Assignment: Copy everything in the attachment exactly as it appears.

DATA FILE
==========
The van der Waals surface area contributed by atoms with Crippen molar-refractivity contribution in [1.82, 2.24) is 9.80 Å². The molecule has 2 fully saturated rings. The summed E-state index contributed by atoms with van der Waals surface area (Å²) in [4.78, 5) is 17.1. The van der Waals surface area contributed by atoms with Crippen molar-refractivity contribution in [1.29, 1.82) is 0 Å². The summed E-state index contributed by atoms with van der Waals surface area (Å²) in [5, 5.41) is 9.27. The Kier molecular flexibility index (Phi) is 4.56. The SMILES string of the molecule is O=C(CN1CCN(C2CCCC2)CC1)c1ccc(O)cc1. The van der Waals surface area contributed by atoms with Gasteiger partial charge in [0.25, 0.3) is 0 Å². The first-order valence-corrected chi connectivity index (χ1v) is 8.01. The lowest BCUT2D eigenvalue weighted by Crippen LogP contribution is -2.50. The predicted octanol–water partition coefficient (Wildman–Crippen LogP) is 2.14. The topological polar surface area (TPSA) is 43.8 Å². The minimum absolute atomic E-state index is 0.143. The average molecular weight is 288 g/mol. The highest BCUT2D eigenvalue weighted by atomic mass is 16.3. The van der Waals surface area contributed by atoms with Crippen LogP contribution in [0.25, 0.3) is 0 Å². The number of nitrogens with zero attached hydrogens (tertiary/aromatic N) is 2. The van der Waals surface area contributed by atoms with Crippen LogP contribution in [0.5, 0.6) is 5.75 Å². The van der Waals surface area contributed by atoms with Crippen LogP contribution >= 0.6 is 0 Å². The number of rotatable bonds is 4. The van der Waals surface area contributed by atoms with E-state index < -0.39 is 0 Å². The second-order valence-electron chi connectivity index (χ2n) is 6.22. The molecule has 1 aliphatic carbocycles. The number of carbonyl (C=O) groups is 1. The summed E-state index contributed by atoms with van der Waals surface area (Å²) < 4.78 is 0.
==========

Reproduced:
The van der Waals surface area contributed by atoms with Crippen molar-refractivity contribution in [1.82, 2.24) is 9.80 Å². The molecule has 2 fully saturated rings. The summed E-state index contributed by atoms with van der Waals surface area (Å²) in [4.78, 5) is 17.1. The van der Waals surface area contributed by atoms with Crippen molar-refractivity contribution in [1.29, 1.82) is 0 Å². The summed E-state index contributed by atoms with van der Waals surface area (Å²) in [5, 5.41) is 9.27. The Kier molecular flexibility index (Phi) is 4.56. The SMILES string of the molecule is O=C(CN1CCN(C2CCCC2)CC1)c1ccc(O)cc1. The van der Waals surface area contributed by atoms with Gasteiger partial charge in [0.25, 0.3) is 0 Å². The first-order valence-corrected chi connectivity index (χ1v) is 8.01. The lowest BCUT2D eigenvalue weighted by Crippen LogP contribution is -2.50. The predicted octanol–water partition coefficient (Wildman–Crippen LogP) is 2.14. The topological polar surface area (TPSA) is 43.8 Å². The minimum absolute atomic E-state index is 0.143. The average molecular weight is 288 g/mol. The highest BCUT2D eigenvalue weighted by atomic mass is 16.3. The van der Waals surface area contributed by atoms with Crippen LogP contribution in [0.25, 0.3) is 0 Å². The number of nitrogens with zero attached hydrogens (tertiary/aromatic N) is 2. The van der Waals surface area contributed by atoms with Crippen LogP contribution in [0.5, 0.6) is 5.75 Å². The van der Waals surface area contributed by atoms with Crippen LogP contribution >= 0.6 is 0 Å². The number of rotatable bonds is 4. The van der Waals surface area contributed by atoms with E-state index < -0.39 is 0 Å². The second-order valence-electron chi connectivity index (χ2n) is 6.22. The molecule has 1 aliphatic carbocycles. The number of carbonyl (C=O) groups is 1. The summed E-state index contributed by atoms with van der Waals surface area (Å²) < 4.78 is 0.